(otherwise, you have to write java.util.ArrayList everywhere instead of just ArrayList).

##### The Set Interface

A set is a group of items with no duplicates. The Set interface does not require ordering (e.g. HashSet), but sets can be ordered (TreeSet, ConcurrentSkipListSet). Sets support (at least) the following operations:

1. Initialization (with a constructor)
2. Adding an element to the set if it's not already there
3. Removing an element from the set
4. Checking whether a given item is in the set
5. Checking whether the set is empty

While a class implementing the Set interface must be able to support the above operations, the actual implementation and manipulation of the data is up to the class.

Exercise: how could you represent a set of nonnegative integers? (hint: use a boolean array!)

It's important to realize that a Set, although a sub-type of Collection, is itself an interface, and is defined like this:

    public interface Set extends Collection {
...
}

Note that interfaces extend other interfaces, while classes implement interfaces.

Set is an interface because there are many types of sets that are implemented in a variety of ways. All of these Set subtypes fulfill the requirement of being a Set.

##### The List Interface

Lists differ from sets in that elements have positions within in the List, duplicates are allowed, and all lists are ordered. Thus, they support the following operations:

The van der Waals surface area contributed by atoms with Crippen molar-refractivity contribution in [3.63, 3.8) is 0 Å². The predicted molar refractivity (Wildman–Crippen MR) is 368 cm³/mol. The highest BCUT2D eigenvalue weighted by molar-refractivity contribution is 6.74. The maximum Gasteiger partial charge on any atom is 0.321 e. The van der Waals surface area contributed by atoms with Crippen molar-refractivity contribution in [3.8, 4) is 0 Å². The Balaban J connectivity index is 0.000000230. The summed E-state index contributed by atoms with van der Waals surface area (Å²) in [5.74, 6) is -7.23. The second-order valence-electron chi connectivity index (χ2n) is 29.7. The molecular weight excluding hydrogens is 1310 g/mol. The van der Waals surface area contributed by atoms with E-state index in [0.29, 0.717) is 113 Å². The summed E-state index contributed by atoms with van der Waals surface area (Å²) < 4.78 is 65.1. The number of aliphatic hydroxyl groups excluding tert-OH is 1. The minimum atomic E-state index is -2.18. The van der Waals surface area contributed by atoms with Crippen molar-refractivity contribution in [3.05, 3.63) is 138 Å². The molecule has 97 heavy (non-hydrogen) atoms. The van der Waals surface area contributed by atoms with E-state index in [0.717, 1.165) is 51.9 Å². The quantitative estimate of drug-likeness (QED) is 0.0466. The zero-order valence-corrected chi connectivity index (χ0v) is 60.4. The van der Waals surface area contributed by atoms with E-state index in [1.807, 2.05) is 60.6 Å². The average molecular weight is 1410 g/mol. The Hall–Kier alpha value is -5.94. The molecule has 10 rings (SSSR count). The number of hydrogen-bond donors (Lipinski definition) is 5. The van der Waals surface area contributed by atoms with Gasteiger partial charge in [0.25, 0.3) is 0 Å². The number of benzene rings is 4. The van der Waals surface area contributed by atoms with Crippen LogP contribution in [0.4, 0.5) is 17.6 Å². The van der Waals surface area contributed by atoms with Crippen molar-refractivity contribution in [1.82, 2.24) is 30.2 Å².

1. Initialization (with a constructor)
2. Adding an element at a given position or at the end of the list
3. Removing an element at a given position or at the end of the list
4. Checking whether a given item is in the list
5. Identifying the value at a given position in the list
6. Checking whether the list is empty

Implementation of a list normally involves storing the elements of the list explicitly. One might use an array whose 0th element is the first list item, and so forth. You have implemented Lists through the IntList and IntDList classes. Similar to a Set, a List is an interface that might be defined like this:

    public interface List extends Collection {
...
}

#### Collections usage example

Let's take a closer look at the declaration, instantiation, and utilization of Collections, which as we saw in lab3 is a bit syntactically strange. For example, to instantiate a list of ints, add the integer 5, then get it back, we might write:

List<Integer> s;
s = new ArrayList<Integer>();
int x = s.get(0); /* gets the five back */

There are three funny things about the syntax above: